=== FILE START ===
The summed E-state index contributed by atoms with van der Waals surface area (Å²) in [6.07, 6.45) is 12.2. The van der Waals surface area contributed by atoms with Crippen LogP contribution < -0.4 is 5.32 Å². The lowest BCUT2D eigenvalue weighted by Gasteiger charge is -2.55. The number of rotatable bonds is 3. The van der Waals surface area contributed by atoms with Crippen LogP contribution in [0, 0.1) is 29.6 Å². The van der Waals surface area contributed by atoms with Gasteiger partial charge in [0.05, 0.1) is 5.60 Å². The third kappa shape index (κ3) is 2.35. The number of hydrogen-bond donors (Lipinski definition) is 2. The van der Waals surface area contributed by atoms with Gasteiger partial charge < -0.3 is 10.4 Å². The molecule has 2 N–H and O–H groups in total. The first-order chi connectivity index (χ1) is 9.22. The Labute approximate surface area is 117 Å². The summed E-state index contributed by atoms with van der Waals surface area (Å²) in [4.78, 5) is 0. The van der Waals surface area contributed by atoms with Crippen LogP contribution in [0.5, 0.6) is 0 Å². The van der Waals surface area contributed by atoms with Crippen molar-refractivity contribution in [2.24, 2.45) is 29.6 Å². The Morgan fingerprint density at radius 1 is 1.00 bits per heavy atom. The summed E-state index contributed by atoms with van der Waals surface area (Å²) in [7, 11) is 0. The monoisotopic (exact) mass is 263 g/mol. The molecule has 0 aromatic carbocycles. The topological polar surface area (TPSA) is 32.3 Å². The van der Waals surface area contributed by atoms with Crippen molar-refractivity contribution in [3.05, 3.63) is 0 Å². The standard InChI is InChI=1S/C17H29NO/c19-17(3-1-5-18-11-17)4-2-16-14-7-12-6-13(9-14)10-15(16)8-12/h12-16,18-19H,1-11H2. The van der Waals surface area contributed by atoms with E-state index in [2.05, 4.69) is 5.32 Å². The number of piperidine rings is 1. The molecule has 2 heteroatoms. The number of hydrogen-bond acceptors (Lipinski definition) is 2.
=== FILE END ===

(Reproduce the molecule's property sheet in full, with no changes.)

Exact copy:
The summed E-state index contributed by atoms with van der Waals surface area (Å²) in [6.07, 6.45) is 12.2. The van der Waals surface area contributed by atoms with Crippen LogP contribution < -0.4 is 5.32 Å². The lowest BCUT2D eigenvalue weighted by Gasteiger charge is -2.55. The number of rotatable bonds is 3. The van der Waals surface area contributed by atoms with Crippen LogP contribution in [0, 0.1) is 29.6 Å². The van der Waals surface area contributed by atoms with Gasteiger partial charge in [0.05, 0.1) is 5.60 Å². The third kappa shape index (κ3) is 2.35. The number of hydrogen-bond donors (Lipinski definition) is 2. The van der Waals surface area contributed by atoms with Gasteiger partial charge < -0.3 is 10.4 Å². The molecule has 2 N–H and O–H groups in total. The first-order chi connectivity index (χ1) is 9.22. The Labute approximate surface area is 117 Å². The summed E-state index contributed by atoms with van der Waals surface area (Å²) in [4.78, 5) is 0. The van der Waals surface area contributed by atoms with Crippen LogP contribution in [0.5, 0.6) is 0 Å². The van der Waals surface area contributed by atoms with Crippen molar-refractivity contribution in [2.24, 2.45) is 29.6 Å². The Morgan fingerprint density at radius 1 is 1.00 bits per heavy atom. The summed E-state index contributed by atoms with van der Waals surface area (Å²) in [7, 11) is 0. The monoisotopic (exact) mass is 263 g/mol. The molecule has 0 aromatic carbocycles. The topological polar surface area (TPSA) is 32.3 Å². The van der Waals surface area contributed by atoms with Crippen molar-refractivity contribution in [3.05, 3.63) is 0 Å². The standard InChI is InChI=1S/C17H29NO/c19-17(3-1-5-18-11-17)4-2-16-14-7-12-6-13(9-14)10-15(16)8-12/h12-16,18-19H,1-11H2. The van der Waals surface area contributed by atoms with E-state index in [2.05, 4.69) is 5.32 Å². The number of piperidine rings is 1. The molecule has 2 heteroatoms. The number of hydrogen-bond acceptors (Lipinski definition) is 2.